In effect, AMP Capital and CSIRO were both thinking about energy of the future but coming from different and complementary perspectives.
Timing is Everything
Around the same time, there was some concern from network companies about the impact of people creating their own energy through the use of solar photovoltaic (PV) technology.
That’s where solar panels are put on rooftops and electricity is created from solar energy directly and used in households.
It was good technology but didn’t always meet the needs of households where peak loads didn’t always match peak sunlight.
CSIRO had been developing experimental technology around optimisation software to better match solar PV & battery technology with individual consumer demand.
The proposition was simple. If you set up solar panels and a battery in a house, then you could store energy locally, and consumers could save money on energy (after an initial outlay). Now add some intelligence to the system. Use algorithms and data to help predict both potential energy input, and output. Tomorrow will be cloudy. Use that information to forecast demand and supply.
With enough inputs, optimisation software can improve efficacy of PV solar and batteries. Immediately the consumer was getting better return for their investment.
Early field testing of the optimisation software indicated that it had the potential to provide materially better returns for home batteries1.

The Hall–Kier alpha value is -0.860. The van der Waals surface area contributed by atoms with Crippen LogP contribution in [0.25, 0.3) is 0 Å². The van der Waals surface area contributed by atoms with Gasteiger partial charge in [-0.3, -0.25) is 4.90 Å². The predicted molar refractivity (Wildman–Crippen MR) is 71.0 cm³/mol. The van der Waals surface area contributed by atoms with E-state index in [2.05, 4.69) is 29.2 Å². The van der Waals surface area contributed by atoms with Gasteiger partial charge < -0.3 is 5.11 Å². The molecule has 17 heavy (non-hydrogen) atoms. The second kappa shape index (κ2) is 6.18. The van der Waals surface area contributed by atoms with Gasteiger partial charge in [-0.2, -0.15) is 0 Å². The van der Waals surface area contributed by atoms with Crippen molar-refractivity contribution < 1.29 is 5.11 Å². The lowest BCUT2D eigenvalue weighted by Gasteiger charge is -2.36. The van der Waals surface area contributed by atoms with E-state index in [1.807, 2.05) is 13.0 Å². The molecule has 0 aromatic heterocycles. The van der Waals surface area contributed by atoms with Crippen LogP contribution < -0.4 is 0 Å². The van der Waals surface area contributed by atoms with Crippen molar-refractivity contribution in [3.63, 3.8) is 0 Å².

The Creation of Evergen
The potential of VPPs was enormous. They weren’t going to replace large coal-fired power stations overnight, but we believe VPPs directly addressed many challenges facing the energy sector – people wanted to be part of the solution, the desire for renewable energy.
Pro-consumers wanted to not just access energy but generate it as well.
The team knew that software could make a difference to energy use and the national market. AMP Capital judged that smart technology on solar PVs and batteries had the potential to be a game changer in the energy world. Solar PV was growing in usage and was going to impact businesses and networks.
CSIRO and AMP Capital both put resources into doing some more formalised consumer testing. They found that if the technology was affordable, people wanted it.
We found there was clearly demand for pro-consumer, peer-to-peer trading, interconnected through a dynamic, sophisticated network.
Evergen was created as a joint venture company between CSIRO and AMP Capital.
AMP Capital’s Differing Thinking.
By investing in Evergen, AMP Capital was using its balance sheet to invest in research and development of technology relevant to the companies and sectors in which it invests its clients’ money. That is very different to investing client’s money in start-ups.
It’s an example of how AMP Capital differentiates itself, which allows it to make better investment decisions for clients. It’s also representative of how AMP Capital has actively approached ESG to achieve better outcomes for clients.
Results Tell the Story
Evergen’s smart technology enables a more distributed and decentralised energy system in Australia and internationally. In a world where renewable energy will replace fossil fuels, it provides a practical solution for households.
The company’s mission, adopted two years ago, is to destroy a coal fired power station in ten countries by powering the transition to a resilient, renewable, decentralised energy system of the future.